If you have problems of an urgent nature regarding water and/or sewer lines and possible leakage or flooding in the County right of way, you should call the Department of Public Works Emergency Services Dispatch at (410) 222-8400. This number is monitored 24 hours a day, 7 days a week.
  • The storm drain is apparently clogged; whom do I call?
    You should contact the Department of Public Works, Road Operations for maintenance. Road Operations District numbers are as follows: Northern District (410) 222-6120; Central District (410) 222-7940; Southern District (410) 222-1933; Customer Relations (410) 222-7582.
  • What is the Chesapeake Bay Critical Area?
    The Critical Area is 1,000 feet inland from tidal water or tidal wetlands. The Chesapeake Bay Critical Area Program promotes more sensitive development within the Critical Area to help protect water quality and wildlife habitat. Of particular importance are restrictions on construction and clearing within the 100-foot buffer along the shoreline.
  • What is a buffer in the Chesapeake Bay Critical Area?
    The 100’ buffer was established under State law to protect aquatic, wetland, shoreline, and terrestrial environments from man-made disturbances. The Chesapeake Bay Critical Area buffer is located 100 feet inland from the mean high water line of tidal water, tidal wetlands or tributary streams. The 100-foot buffer is expanded to include any contiguous sensitive areas, including all land within 50 feet of the top of a steep slope (15% and greater).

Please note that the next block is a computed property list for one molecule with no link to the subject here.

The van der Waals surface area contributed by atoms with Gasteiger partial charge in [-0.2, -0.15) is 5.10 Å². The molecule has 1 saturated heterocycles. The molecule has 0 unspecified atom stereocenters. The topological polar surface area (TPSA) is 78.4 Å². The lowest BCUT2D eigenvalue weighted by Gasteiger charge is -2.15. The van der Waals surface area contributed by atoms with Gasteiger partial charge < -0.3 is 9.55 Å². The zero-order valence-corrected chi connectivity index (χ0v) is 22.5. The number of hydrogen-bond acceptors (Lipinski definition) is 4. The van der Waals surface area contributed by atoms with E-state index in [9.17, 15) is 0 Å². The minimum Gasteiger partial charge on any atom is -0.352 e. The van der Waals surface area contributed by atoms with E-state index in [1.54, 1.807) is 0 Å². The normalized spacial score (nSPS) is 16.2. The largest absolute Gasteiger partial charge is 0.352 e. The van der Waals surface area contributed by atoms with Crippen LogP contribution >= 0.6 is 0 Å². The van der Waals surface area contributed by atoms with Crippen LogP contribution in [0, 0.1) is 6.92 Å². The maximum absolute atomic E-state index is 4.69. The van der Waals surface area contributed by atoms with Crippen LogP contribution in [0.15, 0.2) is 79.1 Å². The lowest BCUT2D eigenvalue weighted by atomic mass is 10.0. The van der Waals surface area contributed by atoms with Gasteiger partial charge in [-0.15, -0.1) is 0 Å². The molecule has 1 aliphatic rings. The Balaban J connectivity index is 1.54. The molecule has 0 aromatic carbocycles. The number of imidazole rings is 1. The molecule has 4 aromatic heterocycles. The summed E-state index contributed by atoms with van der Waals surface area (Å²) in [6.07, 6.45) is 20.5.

• When is a buffer management plan required in the Chesapeake Bay Critical Area?
    Any disturbance or removal of vegetation within the 100-foot buffer or expanded buffer will require an approved buffer management plan or standard vegetation management plan. Disturbance includes cutting or removing vegetation and grading or filling activity.
  • Who prepares a buffer management plan or standard vegetation management plan?
    For removal of individual trees, construction of nonstructural water access paths, and small-scale tree pruning, the property owner can prepare and sign the standard form. In the case of paths and pruning, a drawing must also be prepared.

    For removal of a large number of trees, large scale pruning, and replacing vines and briars with desirable understory plants, the property owner will need a buffer management plan prepared by a landscape professional.
  • Can I remove invasive species (phragmites, English ivy, poison ivy, greenbriar) from my buffer?
    Yes. The County encourages the removal of invasive species. However, you must have a County-approved buffer management plan or standard vegetation management plan and the affected areas must be re-vegetated with native species that suppress the re-growth of the invasive species. Contact the Forestry Section at (410) 222-7441 for a list of native species plants or go to this link -

    Native Species Information
  • What does the County do with the fees it collects from property owners for the removal of trees in the Chesapeake Bay Critical Area?
    By law, the County must utilize those funds for forest conservation and forest establishment within the Chesapeake Bay Critical Area.